Wealth manager profile: Smith & Williamson’s Chris Kenny

Offering a truly tailored investment proposition is becoming increasingly difficult to get right but Smith & Williamson’s collegiate, collective approach seems a winning formula.

Wealth manager profile: Smith & Williamson’s Chris Kenny


A few years ago at a strategy ‘away day’, the Smith & Williamson executives debated growth; not where they were going to find it but whether or not the firm should pursue it at all. After all, the firm had scale, and what kind of message did it send to existing clients?

According to Chris Kenny, investment management partner at the firm, the answer was ‘yes’ – but not for the sake of it. Rather, he says, the firm came up with two reasons why growth is important.

“The first is that clients are eating into their capital faster than they ever have before. So, as a business, you have to run quite fast just to staywhere you are in terms of scale.

”This maintenance of assets under management is important, Kenny explains, because the cost of regulation has risen dramatically and is likely to continue to do so. “Regulatory and general cost pressures are such that, by our guestimate, if you have less than £2bn in assets under management, it is almost impossible to carry on.”

The second reason Smith & Williamson came up with was staff and, in particular, its partnership culture. “We have invested heavily in recruitmentof graduates over the past decade and we have been lucky that those we have hired have been, in the main, incredibly smart, challenging people.“

The problem is they can’t wait for me to retire to inherit a book of clients. They have to be able to grow to generate new clients and revenues and keep them interested. So, it is a case that the youth are driving growth. ”This second piece of the growth puzzle is worth teasing out as it speaks more fundamentally to the nature of the firm and why Kenny believes it has been able not just to attract and retain new talent, but also why it is well placed to deal with the significant changes the sector as a whole faces.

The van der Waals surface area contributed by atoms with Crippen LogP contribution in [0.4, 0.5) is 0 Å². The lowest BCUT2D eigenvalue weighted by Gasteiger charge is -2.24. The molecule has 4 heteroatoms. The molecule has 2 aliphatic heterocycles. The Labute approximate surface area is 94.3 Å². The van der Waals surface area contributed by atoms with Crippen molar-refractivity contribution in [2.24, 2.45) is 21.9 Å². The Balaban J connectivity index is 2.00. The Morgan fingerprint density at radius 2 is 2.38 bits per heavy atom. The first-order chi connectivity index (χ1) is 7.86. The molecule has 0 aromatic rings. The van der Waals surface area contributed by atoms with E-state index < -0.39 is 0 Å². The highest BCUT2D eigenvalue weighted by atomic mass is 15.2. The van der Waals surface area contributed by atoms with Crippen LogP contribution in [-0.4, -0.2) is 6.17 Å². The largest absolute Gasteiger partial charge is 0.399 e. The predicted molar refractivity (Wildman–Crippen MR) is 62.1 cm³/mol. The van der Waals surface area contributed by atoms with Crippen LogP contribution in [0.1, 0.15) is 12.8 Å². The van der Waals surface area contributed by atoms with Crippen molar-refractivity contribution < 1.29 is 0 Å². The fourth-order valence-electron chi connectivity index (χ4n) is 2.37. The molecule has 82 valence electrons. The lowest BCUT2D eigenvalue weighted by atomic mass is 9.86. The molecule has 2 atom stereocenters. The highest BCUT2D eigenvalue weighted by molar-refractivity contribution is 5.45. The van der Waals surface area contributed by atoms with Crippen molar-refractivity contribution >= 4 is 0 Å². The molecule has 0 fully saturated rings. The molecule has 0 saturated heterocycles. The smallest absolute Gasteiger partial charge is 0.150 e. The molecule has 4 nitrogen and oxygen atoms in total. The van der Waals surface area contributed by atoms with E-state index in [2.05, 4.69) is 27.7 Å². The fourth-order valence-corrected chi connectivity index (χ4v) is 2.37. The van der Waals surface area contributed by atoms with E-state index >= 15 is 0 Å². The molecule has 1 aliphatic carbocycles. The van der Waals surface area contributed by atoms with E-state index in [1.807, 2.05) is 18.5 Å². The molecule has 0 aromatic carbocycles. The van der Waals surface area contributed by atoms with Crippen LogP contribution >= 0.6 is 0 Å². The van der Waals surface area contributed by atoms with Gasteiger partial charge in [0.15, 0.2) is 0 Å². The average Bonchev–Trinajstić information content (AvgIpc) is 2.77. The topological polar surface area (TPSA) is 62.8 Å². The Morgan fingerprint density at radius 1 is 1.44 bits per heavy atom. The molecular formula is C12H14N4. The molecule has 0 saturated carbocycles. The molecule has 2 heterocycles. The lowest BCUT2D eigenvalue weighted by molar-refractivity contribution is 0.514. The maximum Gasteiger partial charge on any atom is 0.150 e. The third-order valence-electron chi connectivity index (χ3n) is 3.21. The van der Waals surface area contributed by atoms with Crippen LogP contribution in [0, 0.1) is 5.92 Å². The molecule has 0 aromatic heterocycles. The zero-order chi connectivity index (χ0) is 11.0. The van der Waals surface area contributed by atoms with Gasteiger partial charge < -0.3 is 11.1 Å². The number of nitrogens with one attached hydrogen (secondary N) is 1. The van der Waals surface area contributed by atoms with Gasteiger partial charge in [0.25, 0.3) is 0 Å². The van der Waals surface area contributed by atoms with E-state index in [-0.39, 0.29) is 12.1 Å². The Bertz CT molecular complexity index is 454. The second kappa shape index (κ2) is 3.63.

The firm is run as a partnership, a fact that is, Kenny points out, rather unusual these days. But, he says, because of this, the firm is not under pressure to deliver sales of a particular product, or feeling the heat from a private equity owner or a bank that is leaking revenues in other areas. “In most cases, clients aren’t interested in quarterly performance. They want to know if you will be there to help preserve their family’s wealth over decades and, in the case of Smith & Williamson, which has been around for 100 years, for generations.

“That ownership structure allows you to step back and make decisions for the long term that are in the clients’ interests because you have aligned their interests with the investment manager’s. It is about sitting alongside the client and giving them the right advice, which can often be tricky and complex, but that is fine because everyone is headed in the same direction,” Kenny says.


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